For starters, the Bible is not one book. The Bible is 66 books if you’re a Protestant Christian. The Bible is 73 books if you’re a Catholic. The Bible is only 24 books if you’re Jewish. (And it’s called the Tanakh, not the Bible.)
As you can see, we’re already off to a good start! There isn’t even consensus on what books get included in the Bible. Across different religions, it varies. So let’s dive into that during this first post. We’ll cover:
- What books are in the Bible for Jews (aka the Hebrew Bible / Tanakh)?
- What books are in the Bible for Protestant Christians?
- What books are in the Bible for Catholics?
- What books are in the Bible for Eastern Orthodox Christians?
- Why does it matter what books are included in the Bible?
- Other questions about the Bible
What books are in the Bible for Jews (aka the Hebrew Bible / Tanakh)?
Most Americans believe the Hebrew Bible / Tanakh is the exact same as the Old Testament. That’s not entirely accurate though. The Jews divide and organize their Bible differently than Protestant Christians and Catholics. Here is how the Hebrew Bible / Tanakh is organized:
Torah (the Teaching, the Law, the 5 Books of Moses)
- Genesis (1)
- Exodus (2)
- Leviticus (3)
- Numbers (4)
- Deuteronomy (5)
Nevi’im (the Prophets)
- Joshua (6)
- Judges (7)
- Samuel – as one book (8)
- Kings – as one book (9)
- Isaiah (10)
- Jeremiah (11)
- Ezekiel (12)
- The 12 – as one book (13)
- Hosea, Joel, Amos, Obadiah, Jonah, Micah, Nahum, Habakkuk, Zephaniah, Haggai, Zechariah, Malachi
Ketuvim (the Writings)
- Psalms (14)
- Proverbs (15)
- Job (16)
- 5 Scrolls
- Song of Songs (17)
- Ruth (18)
- Lamentations (19)
- Ecclesiastes (20)
- Esther (21)
- Daniel (22)
- Ezra-Nehemiah -as one book (23)
- Chronicles (24)
It looks a lot different from the Protestant Christian Bible, doesn’t it? Instead of ending with Malachi, you end with Chronicles. Instead of having a lot of books split up, you have a lot of books combined. Instead of seeing Joshua, Judges, Samuel, and Kings classified as history, you see them classified as prophets. Job is described as poetry. It’s refreshing to look at it this way.
Now, let’s look at the Protestant Christian Bible.
What books are in the Bible for Protestant Christians?
This is the most common understanding of the books of the Bible. There are 66 in total, with 39 in the Old Testament and 27 in the New Testament. For most people reading this, you won’t find surprises here.
- 1 Samuel
- 2 Samuel
- 1 Kings
- 2 Kings
- 1 Chronicles
- 2 Chronicles
- Song of Songs
- 1 Corinthians
- 2 Corinthians
- 1 Thessalonians
- 2 Thessalonians
- 1 Timothy
- 2 Timothy
- 1 Peter
- 2 Peter
- 1 John
- 2 John
- 3 John
For 90% of the people reading this, I’m guessing this list above is your understanding of what books are included in the Bible. But if you’re a Catholic reading this, you’ll know there’s more to the story…
What books are in the Bible for Catholics?
For Catholics, there are more than 66 books in the Bible. There are actually 73 books. Instead of listing all 66 again, we’ll just list out the 7 extra books. They are as follows:
- The Historical Books
- 1 Maccabees (1)
- 2 Maccabees (2)
- The Didactic Books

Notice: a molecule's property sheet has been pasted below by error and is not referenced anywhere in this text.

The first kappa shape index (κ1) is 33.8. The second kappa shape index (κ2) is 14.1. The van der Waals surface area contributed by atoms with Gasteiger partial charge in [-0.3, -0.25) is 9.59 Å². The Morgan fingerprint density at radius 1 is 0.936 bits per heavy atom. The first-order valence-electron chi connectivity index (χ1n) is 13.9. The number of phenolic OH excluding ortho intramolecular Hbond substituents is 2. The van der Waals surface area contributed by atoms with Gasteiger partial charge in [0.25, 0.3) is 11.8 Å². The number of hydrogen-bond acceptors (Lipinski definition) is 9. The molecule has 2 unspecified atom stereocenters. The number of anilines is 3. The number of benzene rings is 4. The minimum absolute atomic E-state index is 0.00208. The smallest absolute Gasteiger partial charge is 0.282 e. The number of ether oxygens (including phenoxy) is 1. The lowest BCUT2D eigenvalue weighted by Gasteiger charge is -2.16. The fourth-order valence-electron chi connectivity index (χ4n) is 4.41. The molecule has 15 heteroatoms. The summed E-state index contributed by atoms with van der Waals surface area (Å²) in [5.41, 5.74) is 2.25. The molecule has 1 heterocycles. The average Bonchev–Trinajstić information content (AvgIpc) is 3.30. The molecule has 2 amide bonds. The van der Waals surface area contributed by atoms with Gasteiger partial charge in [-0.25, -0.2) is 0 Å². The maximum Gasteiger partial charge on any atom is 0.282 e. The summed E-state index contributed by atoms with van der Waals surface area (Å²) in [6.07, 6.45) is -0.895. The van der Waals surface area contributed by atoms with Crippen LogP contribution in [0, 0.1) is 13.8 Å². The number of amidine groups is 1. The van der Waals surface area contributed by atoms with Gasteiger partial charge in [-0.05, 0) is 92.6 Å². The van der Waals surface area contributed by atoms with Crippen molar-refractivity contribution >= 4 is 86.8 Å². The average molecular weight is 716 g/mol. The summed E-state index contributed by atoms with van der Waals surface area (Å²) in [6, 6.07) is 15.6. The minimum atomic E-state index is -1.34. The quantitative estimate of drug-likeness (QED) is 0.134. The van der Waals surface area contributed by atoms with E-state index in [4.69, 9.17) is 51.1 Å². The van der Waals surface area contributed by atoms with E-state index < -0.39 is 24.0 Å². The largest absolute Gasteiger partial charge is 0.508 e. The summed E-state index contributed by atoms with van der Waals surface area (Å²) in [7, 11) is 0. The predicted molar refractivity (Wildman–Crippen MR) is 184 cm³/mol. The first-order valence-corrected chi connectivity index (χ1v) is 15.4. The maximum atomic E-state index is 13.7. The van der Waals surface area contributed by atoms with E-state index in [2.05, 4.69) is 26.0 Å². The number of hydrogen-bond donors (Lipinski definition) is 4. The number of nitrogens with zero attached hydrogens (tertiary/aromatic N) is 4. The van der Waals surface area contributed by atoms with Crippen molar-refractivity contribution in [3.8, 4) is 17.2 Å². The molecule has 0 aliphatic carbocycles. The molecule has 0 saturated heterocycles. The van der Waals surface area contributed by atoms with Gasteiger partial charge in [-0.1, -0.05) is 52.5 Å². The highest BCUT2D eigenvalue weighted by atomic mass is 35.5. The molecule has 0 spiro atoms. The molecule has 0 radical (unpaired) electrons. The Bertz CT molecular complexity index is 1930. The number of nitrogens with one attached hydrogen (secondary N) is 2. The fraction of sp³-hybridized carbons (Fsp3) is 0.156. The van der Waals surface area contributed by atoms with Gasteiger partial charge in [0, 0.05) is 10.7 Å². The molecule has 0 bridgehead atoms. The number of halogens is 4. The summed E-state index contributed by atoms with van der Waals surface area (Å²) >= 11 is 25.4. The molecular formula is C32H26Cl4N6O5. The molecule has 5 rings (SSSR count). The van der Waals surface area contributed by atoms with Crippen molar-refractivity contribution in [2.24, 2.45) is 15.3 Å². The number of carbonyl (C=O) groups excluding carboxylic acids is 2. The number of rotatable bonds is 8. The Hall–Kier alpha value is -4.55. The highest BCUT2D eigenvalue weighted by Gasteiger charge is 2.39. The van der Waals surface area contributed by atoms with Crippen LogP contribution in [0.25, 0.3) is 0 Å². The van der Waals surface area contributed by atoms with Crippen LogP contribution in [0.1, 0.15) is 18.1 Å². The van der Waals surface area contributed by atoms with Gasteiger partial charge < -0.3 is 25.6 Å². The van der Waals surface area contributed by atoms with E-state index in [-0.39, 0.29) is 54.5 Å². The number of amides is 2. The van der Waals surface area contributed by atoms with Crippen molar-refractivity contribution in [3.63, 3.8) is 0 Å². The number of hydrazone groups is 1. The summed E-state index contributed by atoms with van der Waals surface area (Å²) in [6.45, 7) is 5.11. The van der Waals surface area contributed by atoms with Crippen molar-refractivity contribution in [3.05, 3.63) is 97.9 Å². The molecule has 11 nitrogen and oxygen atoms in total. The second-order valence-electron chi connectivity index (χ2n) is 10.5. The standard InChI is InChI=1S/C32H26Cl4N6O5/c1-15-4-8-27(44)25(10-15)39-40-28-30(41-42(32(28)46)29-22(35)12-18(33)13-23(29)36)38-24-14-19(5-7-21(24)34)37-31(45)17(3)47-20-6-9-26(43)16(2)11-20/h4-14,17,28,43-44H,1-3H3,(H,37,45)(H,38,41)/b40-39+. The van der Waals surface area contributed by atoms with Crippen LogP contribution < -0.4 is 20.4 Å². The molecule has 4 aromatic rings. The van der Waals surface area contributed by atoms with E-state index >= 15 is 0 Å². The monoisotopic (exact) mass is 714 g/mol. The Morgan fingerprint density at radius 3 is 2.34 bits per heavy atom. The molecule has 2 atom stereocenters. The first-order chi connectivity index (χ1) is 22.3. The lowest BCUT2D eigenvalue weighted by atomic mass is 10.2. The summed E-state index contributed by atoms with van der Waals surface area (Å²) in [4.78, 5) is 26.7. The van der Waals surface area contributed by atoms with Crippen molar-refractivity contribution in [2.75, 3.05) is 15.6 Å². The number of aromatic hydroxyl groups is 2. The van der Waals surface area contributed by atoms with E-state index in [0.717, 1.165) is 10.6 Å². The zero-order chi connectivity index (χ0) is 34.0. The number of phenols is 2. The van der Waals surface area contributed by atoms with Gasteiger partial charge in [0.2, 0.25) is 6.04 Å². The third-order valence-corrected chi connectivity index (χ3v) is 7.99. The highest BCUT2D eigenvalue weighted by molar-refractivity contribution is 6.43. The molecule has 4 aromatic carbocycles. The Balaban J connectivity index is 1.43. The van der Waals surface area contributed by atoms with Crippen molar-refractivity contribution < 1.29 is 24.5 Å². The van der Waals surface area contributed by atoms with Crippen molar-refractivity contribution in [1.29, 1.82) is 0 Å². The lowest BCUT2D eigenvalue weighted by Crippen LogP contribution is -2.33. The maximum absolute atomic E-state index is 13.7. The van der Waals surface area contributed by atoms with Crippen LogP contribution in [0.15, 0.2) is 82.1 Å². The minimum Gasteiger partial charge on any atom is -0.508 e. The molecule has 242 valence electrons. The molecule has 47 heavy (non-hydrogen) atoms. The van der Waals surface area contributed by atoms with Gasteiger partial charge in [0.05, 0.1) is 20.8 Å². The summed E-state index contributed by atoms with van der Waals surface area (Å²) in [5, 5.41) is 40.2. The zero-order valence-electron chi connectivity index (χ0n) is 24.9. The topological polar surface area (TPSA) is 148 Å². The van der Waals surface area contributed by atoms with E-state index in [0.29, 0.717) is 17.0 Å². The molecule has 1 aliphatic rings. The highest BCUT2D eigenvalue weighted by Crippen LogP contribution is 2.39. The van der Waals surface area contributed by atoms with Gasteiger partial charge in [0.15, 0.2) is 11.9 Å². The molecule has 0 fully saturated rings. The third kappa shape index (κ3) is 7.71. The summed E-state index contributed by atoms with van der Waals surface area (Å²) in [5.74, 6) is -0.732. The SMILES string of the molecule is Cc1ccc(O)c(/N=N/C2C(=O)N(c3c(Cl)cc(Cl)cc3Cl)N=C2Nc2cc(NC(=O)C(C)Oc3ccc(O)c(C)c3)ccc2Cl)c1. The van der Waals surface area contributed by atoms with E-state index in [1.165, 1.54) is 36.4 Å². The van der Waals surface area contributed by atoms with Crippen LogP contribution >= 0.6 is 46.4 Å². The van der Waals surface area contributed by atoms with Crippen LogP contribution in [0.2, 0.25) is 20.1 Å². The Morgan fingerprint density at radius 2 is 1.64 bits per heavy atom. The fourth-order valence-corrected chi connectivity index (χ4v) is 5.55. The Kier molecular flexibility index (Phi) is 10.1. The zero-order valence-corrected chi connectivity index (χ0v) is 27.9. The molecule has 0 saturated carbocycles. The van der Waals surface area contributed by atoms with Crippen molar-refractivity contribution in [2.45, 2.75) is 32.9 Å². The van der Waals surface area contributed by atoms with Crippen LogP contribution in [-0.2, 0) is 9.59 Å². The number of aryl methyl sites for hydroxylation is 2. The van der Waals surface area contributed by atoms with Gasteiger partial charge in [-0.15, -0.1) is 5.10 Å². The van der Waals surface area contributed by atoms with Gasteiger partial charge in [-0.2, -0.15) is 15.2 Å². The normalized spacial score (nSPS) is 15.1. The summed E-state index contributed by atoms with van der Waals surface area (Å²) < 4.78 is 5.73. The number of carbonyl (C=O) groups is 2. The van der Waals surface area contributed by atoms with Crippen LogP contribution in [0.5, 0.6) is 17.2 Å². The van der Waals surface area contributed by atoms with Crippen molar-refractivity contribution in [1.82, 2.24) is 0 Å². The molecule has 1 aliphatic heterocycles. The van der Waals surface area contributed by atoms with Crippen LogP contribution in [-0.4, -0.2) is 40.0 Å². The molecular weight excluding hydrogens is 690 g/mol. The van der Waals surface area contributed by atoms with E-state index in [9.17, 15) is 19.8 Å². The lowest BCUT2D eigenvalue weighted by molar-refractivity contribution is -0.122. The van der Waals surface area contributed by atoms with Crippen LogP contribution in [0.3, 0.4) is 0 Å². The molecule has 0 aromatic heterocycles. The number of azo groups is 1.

- Sirach – or The Wisdom of Jesus, son of Sirach (3)
- The Wisdom of Solomon (4)
- Baruch (5)
- The Folk Literature
- Tobit (6)
- Judith (7)
In addition to the Didactic Books, there are some extra additions to the books of Daniel and Esther. Most people think the Catholics have the most books in their Bible, but actually, the Eastern Orthodox Christians have even more.
What books are in the Bible for Eastern Orthodox Christians?
In addition to the Protestant Christian Bible and Catholic Bible lists, there are 3-5 more books in the Bible for Eastern Orthodox Christians, depending on who you ask. These books are:
- 1 Esdras (1)
- 2 Esdras (2)
- 3 Maccabees (3)
- Prayer of Manasseh (4)
- Psalm 151 (bonus)
Why does it matter what books are included in the Bible?
Simply put, it doesn’t. It only matters who you become in the process of reading the Bible.
At the end of the day, you can read and enjoy all of those books and still love God. You can read and enjoy all of those books and still believe Jesus is Lord. You can also read all of those books and be a bigot. You can be a Bible-know-it-all and be a complete jerk, whether you call yourself a Christian, a Catholic, or a Jew.
I sincerely believe that reading the Bible, however many books exist in it, should make you a better human, not a bigot. If you’re letting the Bible do its work in you, you should become kinder, more loving, more compassionate, more patient, more peaceful. Reading the Bible should make you more self-controlled, more faith-filled, and more gentle. If you’re not more generous and more joyful after reading it, there’s a big problem.
So whether you believe there should be 24, 66, 73, or 77+ books in the Bible, I could care less. The number isn’t the point. The person you become from reading it is the point.
Other Questions About the Bible
In the coming weeks and months, we’ll be answering more fun questions about the Bible:
- Is the Trinity in the Bible?
- Was the Flood real?
- Who wrote the Bible?
- What are the craziest stories in the Bible?
- What does it mean to be born again?
Visit this page for more posts in this series on “What is the Bible?”.
Visit this page for commentary on different books in the Bible.